In my opinion, Brigadier General Florencio A Medina had one of the most brilliant minds in the Philippines. He was a soldier in the armed forces of the Philippines and fought the Japanese in WWII, when he was captured, he endured the Japanese prison camp he was put in and survived it. He was instrumental in the development of what is now the Department of Science and Technology. He was a proponent of the Philippine Science High School (which paved the way for excellent and specialist science-centred-education and this gave a lot of Filipino students a chance to study in an excellent learning environment for free) and served as one of the early chairmen of the school board. He was the first Filipino to be elected chairman of the International Atomic Energy Agency. He was a mathematician and a chemist and a published author.
But most importantly, he was my grandfather. He was a good father and provider to his 13 children. To those of us, his grandchildren, who had the opportunity to grow up with memories of him, he was a loving and very present grandfather. He was very active, larger than life and…just…there. I will forever cherish the memory of our time sitting together at the square table in the apartment in Mabuhay with the blue and white porcelain mantle clock and you teaching me how to tell time.
You would have been 111 today, Lolo Isiong. I am so proud to be your granddaughter.
So this little girl is celebrating her birthday today…well at least it is still her birthday here today. I wish I could hug her and say how proud I am of her, of how she has taken on so much responsibility. I wish I could tell her that I so believe in her capabilities and that I believe she can do anything she puts her mind to.
I hope you had the most amazing birthday Duckie! I know that William being well and truly married and Harry not really finished looking for himself is a huge disappointment, but remember this:
Clara Ortega said “ To the outside world we all grow old. But not to brothers and sisters. We know each other as we always were. We know each other’s hearts. We share private family jokes. We remember family feuds and secrets, family griefs and joys. We live outside the touch of time.” And I agree.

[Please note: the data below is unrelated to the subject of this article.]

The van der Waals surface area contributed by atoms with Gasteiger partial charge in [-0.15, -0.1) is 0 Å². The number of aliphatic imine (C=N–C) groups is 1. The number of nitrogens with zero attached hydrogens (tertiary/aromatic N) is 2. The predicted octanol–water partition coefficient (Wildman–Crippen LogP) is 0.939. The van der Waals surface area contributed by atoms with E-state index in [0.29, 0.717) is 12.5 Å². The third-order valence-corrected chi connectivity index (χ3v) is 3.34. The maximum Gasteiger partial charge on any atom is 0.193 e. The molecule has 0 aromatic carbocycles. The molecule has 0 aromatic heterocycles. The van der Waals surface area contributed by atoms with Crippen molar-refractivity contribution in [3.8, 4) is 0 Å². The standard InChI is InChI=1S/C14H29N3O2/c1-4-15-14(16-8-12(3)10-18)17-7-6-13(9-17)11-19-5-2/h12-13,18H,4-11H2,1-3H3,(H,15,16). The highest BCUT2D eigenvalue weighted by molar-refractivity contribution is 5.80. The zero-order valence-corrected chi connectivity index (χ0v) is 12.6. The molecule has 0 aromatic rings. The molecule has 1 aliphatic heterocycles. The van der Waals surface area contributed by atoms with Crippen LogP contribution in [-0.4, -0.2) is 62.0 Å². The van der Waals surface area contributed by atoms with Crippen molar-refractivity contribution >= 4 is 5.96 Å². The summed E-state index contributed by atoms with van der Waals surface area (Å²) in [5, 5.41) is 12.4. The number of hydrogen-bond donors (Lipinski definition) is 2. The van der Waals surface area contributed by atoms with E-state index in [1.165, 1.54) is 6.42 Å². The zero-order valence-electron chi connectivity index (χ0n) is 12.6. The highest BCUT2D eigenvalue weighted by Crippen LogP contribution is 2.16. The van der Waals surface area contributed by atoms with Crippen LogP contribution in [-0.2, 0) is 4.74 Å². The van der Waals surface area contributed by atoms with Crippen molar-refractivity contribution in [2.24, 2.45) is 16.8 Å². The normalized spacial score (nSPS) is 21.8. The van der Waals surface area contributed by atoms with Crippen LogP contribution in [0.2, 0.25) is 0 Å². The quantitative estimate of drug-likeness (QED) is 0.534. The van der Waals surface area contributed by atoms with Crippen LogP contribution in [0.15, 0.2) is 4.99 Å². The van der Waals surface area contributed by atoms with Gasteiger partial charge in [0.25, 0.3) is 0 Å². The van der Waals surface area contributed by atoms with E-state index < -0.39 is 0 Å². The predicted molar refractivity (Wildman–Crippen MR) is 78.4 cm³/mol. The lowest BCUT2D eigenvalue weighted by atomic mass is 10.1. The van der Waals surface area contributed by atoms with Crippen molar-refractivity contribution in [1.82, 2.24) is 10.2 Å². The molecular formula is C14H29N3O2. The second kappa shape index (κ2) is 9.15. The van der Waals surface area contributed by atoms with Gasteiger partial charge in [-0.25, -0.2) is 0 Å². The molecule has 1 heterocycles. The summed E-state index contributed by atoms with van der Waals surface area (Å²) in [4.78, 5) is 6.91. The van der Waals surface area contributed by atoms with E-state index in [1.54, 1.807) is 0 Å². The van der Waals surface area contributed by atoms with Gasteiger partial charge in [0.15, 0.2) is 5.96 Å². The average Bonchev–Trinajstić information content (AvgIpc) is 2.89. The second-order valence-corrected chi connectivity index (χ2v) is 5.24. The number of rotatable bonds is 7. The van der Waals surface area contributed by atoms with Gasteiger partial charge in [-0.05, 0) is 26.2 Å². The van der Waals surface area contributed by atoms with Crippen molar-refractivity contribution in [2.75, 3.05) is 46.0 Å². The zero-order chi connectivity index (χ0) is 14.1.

To me you will always be the little boy who “break dances” by spinning on the floor, on his tummy, the one who invents words, our source of joy and entertainment. I pray that you will be blessed beyond your desires, because we are so very blessed by you.
It’s been quite an eventful July for me. Eventful being the operative word and the understatement of the year. It’s been a doozy.
My father has been ill and in and out of the hospital again. We’ve been through a lot since he suffered a stroke two years ago and he was diagnosed with artherosclerosis. But he is stubborn. Wonderfully stubborn. I think his stubbornness has buoyed him and coupled with his determination to get better, he has overcome a lot of obstacles. But he is now back home again. And I am so thankful that he is such a fighter.
We’ve had a mini-heatwave and I’m suffering! Can you believe it? The Filipina who has lived in a tropical country for 4/5 of her life is now suffering in temperatures that would be considered cool in the land of her birth?!? I’m still recovering from a possible heatstroke from being in London last weekend!
Work has been work and I constantly get on the work carousel where I love it and hate it in a sequence. At the moment, another change has happened that I’m really pleased about. So I think I’m going to be happy waking up most mornings and logging in to open my emails. I just need to pace myself because I think my carpal tunnel syndrome is rearing its ugly and horrible head again.
But the unthinkable happened on Thursday. I lost my phone. And it’s not something I can blame on someone else. It was all my fault.
The trains were late on Thursday (surprise, surprise!). When the trains finally arrived, I got on the usual carriage and noticed that it was strangely empty in the front half. I simply thought, “oooh more seats, yay!” Little did I know that the front half of the carriage was empty because of Mr Smellyman, sitting in the 6 seater section. I plonked myself gratefully on the seat and my phone beeped. It was a text message from home. When it’s from my sister or my mum or my friends, I kind of drop everything to look at the message. After I replied, I noticed the stink. It was horrible. It was then that the reality sunk in that the reason that part of the carriage was empty was because of the man I was sharing the 6-seater section with! In my haste to vacate the premises, I must have put down the phone on the seat instead of into my bag. I only realised that I lost my phone after the train left Marks Tey and it was probably too late by then.
When I got home, I rang my number and it went straight to voicemail. My heart sank because no amazing and kind soul handed in my phone at a train station. But I still lived in hope. You hear all these wonderful stories about people handing phones and purses in. I, myself, have done that a few times. I’ve handed in a shopping bag with lots of purchases, a man’s wallet, someone’s ticket holder with cash, a Blackberry when it was still fashionable to have one (around 2011, I think) and the first incarnation of a Samsung Edge. I had hoped that someone would also do that for me, if I lost my phone. It’s been 48 hours since I lost the phone. No one has gotten in touch and no one has handed it in.
I have accepted that I have completely lost my phone.
And yes, it was quite painful…I am still recovering.
To date, I think this is what I’d call my mense horribilis.